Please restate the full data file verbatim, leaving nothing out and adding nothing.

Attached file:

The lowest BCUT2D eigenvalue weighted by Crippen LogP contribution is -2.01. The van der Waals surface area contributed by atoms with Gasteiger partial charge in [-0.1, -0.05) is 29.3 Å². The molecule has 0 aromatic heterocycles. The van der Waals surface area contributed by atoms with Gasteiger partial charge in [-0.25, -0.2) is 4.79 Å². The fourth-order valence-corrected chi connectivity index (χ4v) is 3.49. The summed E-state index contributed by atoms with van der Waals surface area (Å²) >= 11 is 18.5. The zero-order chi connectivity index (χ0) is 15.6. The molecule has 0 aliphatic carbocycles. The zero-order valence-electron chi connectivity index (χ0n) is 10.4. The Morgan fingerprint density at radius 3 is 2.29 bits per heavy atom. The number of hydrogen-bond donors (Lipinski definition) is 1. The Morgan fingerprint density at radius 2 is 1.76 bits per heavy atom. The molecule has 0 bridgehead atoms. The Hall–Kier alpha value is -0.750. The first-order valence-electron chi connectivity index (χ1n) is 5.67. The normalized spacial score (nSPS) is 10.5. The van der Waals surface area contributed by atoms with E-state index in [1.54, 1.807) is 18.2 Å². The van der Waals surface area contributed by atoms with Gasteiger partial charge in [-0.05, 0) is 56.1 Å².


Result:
The lowest BCUT2D eigenvalue weighted by Crippen LogP contribution is -2.01. The van der Waals surface area contributed by atoms with Gasteiger partial charge in [-0.1, -0.05) is 29.3 Å². The molecule has 0 aromatic heterocycles. The van der Waals surface area contributed by atoms with Gasteiger partial charge in [-0.25, -0.2) is 4.79 Å². The fourth-order valence-corrected chi connectivity index (χ4v) is 3.49. The summed E-state index contributed by atoms with van der Waals surface area (Å²) >= 11 is 18.5. The zero-order chi connectivity index (χ0) is 15.6. The molecule has 0 aliphatic carbocycles. The zero-order valence-electron chi connectivity index (χ0n) is 10.4. The Morgan fingerprint density at radius 3 is 2.29 bits per heavy atom. The number of hydrogen-bond donors (Lipinski definition) is 1. The Morgan fingerprint density at radius 2 is 1.76 bits per heavy atom. The molecule has 0 bridgehead atoms. The Hall–Kier alpha value is -0.750. The first-order valence-electron chi connectivity index (χ1n) is 5.67. The normalized spacial score (nSPS) is 10.5. The van der Waals surface area contributed by atoms with E-state index in [1.54, 1.807) is 18.2 Å². The van der Waals surface area contributed by atoms with Gasteiger partial charge in [-0.05, 0) is 56.1 Å².